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Posted by Harvey on May 10, 2002 15:39:19 UTC

Everything we do is emotional. Science is the pursuit of how nature works - an emotional drive to understand and make sense of one's surroundings. Economics is a desire for prosperity and being able to create the best economy by which to do so. Law is the a desire for justice and being able to create the best system of justice that is possible. Etc... etc...

We can always look for the hidden agenda behind the things we humans do. In fact, we might find personal agendas in why Einstein became a scientist, or why Feynman thought particle physics is cool, etc.

***Self-validation is a logical function of the human mind, a push behind much of what we do... and I believe it's fair to call this motivation emotional. Emotions are logical functions of the human mind not arrived at through purposeful, logical reasoning.***

It depends on what we mean by self-validation. If you mean that we seek to only justify our current position, then philosophy is corrupted. However, the same could happen in science (just look at Dick), or could be said of law (just look at the lawyers who just want the money), etc.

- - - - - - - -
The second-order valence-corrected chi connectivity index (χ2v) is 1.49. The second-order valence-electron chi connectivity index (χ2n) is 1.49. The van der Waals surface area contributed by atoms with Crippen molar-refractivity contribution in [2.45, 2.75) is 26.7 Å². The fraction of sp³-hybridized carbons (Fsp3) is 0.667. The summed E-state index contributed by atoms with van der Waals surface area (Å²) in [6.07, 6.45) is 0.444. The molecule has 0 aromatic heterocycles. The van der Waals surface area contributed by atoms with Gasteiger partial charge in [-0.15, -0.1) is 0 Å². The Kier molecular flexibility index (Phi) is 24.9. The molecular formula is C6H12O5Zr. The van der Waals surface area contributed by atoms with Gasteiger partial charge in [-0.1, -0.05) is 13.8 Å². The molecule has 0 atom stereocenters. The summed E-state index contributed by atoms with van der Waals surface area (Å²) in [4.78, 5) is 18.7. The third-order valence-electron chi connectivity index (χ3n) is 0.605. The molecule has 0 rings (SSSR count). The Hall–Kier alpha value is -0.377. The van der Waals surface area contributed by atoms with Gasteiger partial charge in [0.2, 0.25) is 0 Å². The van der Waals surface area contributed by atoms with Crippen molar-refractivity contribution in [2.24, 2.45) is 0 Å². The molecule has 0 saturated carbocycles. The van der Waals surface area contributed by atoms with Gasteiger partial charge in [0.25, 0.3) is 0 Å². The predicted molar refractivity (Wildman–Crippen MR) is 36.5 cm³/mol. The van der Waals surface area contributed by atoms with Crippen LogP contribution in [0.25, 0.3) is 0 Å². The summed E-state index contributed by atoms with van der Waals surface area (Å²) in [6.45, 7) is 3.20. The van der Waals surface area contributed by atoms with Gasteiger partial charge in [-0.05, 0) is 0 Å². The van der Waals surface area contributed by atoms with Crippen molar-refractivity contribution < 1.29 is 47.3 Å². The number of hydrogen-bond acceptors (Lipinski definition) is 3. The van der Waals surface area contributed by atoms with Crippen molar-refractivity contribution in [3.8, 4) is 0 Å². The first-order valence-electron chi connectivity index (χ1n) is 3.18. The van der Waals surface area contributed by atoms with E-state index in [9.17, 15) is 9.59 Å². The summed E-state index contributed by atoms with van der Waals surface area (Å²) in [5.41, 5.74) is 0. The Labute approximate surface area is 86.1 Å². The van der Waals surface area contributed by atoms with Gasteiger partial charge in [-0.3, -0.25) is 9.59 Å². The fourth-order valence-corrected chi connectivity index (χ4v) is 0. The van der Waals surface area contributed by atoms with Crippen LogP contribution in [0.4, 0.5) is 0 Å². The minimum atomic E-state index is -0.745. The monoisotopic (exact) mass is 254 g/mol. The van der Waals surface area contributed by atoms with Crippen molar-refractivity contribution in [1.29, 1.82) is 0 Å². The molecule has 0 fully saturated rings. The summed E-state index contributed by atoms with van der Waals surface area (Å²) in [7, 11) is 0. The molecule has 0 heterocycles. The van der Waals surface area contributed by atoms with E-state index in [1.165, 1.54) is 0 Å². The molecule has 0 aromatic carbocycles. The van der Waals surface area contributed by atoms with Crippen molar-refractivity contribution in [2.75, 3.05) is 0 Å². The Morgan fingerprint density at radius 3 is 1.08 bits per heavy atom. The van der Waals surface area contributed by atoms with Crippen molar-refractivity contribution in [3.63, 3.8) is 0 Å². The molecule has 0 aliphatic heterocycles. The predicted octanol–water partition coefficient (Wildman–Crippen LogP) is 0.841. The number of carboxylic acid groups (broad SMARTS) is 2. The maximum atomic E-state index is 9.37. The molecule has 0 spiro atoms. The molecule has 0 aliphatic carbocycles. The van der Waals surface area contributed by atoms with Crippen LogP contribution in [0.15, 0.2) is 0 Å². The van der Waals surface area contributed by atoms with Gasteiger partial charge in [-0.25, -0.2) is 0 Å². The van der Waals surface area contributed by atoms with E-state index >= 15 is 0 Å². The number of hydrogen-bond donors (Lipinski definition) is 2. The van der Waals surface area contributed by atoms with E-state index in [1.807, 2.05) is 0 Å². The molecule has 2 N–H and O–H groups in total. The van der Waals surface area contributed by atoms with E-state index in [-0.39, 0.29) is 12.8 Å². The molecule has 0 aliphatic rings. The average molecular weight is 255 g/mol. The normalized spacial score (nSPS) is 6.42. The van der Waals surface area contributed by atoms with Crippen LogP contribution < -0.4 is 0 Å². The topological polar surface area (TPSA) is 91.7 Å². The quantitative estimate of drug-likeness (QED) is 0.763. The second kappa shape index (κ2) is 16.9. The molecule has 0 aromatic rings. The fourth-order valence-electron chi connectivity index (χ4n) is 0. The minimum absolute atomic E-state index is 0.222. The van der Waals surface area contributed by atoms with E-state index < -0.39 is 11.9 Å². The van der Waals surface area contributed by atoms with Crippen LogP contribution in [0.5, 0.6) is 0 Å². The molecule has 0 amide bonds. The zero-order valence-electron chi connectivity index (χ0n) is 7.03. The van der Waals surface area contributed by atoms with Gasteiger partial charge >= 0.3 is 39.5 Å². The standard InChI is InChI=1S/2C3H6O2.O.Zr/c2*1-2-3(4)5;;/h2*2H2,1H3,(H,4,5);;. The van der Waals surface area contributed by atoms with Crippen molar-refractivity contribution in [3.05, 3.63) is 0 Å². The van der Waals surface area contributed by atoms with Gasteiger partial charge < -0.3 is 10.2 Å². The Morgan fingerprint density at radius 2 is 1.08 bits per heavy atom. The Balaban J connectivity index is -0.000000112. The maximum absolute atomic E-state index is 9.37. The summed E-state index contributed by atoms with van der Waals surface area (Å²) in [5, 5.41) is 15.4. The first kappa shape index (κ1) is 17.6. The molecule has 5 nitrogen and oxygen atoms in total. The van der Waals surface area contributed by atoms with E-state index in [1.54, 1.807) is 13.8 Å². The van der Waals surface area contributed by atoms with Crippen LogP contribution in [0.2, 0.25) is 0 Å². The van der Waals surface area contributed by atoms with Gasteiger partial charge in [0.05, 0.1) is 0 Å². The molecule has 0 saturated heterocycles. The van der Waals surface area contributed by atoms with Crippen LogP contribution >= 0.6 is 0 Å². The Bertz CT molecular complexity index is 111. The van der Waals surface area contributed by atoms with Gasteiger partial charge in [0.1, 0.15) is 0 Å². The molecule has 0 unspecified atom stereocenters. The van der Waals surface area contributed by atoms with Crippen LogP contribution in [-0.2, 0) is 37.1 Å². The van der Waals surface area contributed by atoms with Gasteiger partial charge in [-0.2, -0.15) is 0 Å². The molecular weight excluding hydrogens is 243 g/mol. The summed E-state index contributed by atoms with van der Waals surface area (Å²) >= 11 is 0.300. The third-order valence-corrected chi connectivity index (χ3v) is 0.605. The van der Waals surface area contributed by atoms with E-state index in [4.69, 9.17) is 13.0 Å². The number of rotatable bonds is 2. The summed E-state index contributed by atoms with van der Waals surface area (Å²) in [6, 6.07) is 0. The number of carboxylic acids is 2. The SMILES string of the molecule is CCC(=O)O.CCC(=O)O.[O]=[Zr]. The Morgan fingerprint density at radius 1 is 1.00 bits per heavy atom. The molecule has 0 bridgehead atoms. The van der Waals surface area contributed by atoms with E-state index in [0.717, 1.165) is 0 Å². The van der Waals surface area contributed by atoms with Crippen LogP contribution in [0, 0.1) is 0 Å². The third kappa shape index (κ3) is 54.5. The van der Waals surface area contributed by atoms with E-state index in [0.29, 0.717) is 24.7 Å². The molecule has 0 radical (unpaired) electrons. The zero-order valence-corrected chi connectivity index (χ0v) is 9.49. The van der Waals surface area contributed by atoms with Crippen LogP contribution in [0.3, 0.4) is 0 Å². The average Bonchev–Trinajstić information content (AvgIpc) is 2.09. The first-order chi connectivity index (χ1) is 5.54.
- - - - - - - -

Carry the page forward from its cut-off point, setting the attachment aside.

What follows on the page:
The principles of each field of human endeavor is to reach beyond self-validation (i.e., just confirm what we already believe or want to be true). We may never leave some of the principles we believe so strongly, but hopefully we change our views according to the pressures that each field presents. For example, if I were an economist I might change some of my simplified beliefs of the economy. The same applies for philosophy.

I just don't see any difference in philosophy from other human enterprises that are bent on acquiring new knowledge about the world. We work within our belief and emotional structure, not outside of it. This alone doesn't make philosophy equivalent to art. That's ludicrous. Let the best argument win. Go.

Warm regards, Harv

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